The English word leadership refers to the ability to motivate and lead others.
Leadership is not only expected from a president of the US but rather from all those who hold leading positions in politics, business, and society.
This ability was clearly demonstrated, e.g. by successful ancient military leaders such as Alexander the Great or Julius Caesar, who personally motivated their soldiers and led them into battle.
Contemporary historians were impressed by how military leaders were able to transfer their own determination to win to their soldiers in rousing speeches, how they were able to motivate despondent or anxious soldiers, in order to carry out decisive attacks.
In addition to open motivation, there are other ways in which people rely on the network with their fellow human beings. People need cultural contact with their fellow human beings in order to feel validated as cultural beings with their values, ideas and behaviours.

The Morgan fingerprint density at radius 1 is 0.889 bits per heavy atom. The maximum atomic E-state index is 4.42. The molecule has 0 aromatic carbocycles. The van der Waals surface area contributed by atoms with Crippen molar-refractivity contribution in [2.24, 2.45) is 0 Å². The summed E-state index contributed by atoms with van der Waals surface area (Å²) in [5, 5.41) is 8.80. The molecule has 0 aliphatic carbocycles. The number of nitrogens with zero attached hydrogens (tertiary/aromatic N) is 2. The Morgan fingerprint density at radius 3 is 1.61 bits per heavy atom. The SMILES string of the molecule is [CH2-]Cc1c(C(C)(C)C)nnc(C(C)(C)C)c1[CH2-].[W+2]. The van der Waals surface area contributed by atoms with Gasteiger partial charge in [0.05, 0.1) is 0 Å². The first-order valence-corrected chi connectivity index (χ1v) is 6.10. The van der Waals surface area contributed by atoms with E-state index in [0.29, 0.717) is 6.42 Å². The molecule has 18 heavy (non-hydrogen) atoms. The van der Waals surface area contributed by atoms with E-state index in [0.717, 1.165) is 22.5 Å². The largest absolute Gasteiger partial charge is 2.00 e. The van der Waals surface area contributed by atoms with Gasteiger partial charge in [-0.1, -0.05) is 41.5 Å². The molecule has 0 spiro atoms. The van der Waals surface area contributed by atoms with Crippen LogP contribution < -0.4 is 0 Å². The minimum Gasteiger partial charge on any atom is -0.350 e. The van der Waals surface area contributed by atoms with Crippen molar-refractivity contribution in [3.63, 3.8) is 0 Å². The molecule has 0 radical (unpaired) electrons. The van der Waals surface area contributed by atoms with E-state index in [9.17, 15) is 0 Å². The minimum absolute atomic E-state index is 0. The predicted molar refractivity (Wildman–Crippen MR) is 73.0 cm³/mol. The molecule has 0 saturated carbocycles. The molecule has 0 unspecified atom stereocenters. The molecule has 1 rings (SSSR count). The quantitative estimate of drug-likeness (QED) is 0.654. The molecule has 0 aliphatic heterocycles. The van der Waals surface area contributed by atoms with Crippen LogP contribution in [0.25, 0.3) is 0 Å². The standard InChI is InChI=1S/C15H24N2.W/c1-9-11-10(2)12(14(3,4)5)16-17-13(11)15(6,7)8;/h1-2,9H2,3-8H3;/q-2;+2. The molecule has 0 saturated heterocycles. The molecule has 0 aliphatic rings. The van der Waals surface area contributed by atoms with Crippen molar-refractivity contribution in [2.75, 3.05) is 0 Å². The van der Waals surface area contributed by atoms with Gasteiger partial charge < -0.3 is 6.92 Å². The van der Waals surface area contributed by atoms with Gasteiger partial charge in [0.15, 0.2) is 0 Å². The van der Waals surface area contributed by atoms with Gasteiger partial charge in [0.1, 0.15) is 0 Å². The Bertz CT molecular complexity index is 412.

Berger and Luckmann showed in what is now a classic study, The Social Construction of Reality, exactly how much people are shaped by cultural networks and to what extent they depend on it throughout their lives.
(In philosophical literature, a distinction is often made between the personal, the objective and the objectified mind as the mind of the individual, the mind, the culture of a social group, e.g. of a people, or an age and the mind that has become tangible in works of art, science, etc.
The beginnings of the human mind, in accordance with the concept presented here, clearly lie in the objective mind i.e. in the cultural behaviours and mental conceptions of the social groups whose members formed the network. The ability of an individual to actively and consciously influence the group mind (personal mind) presupposed experience with the network and arose later.)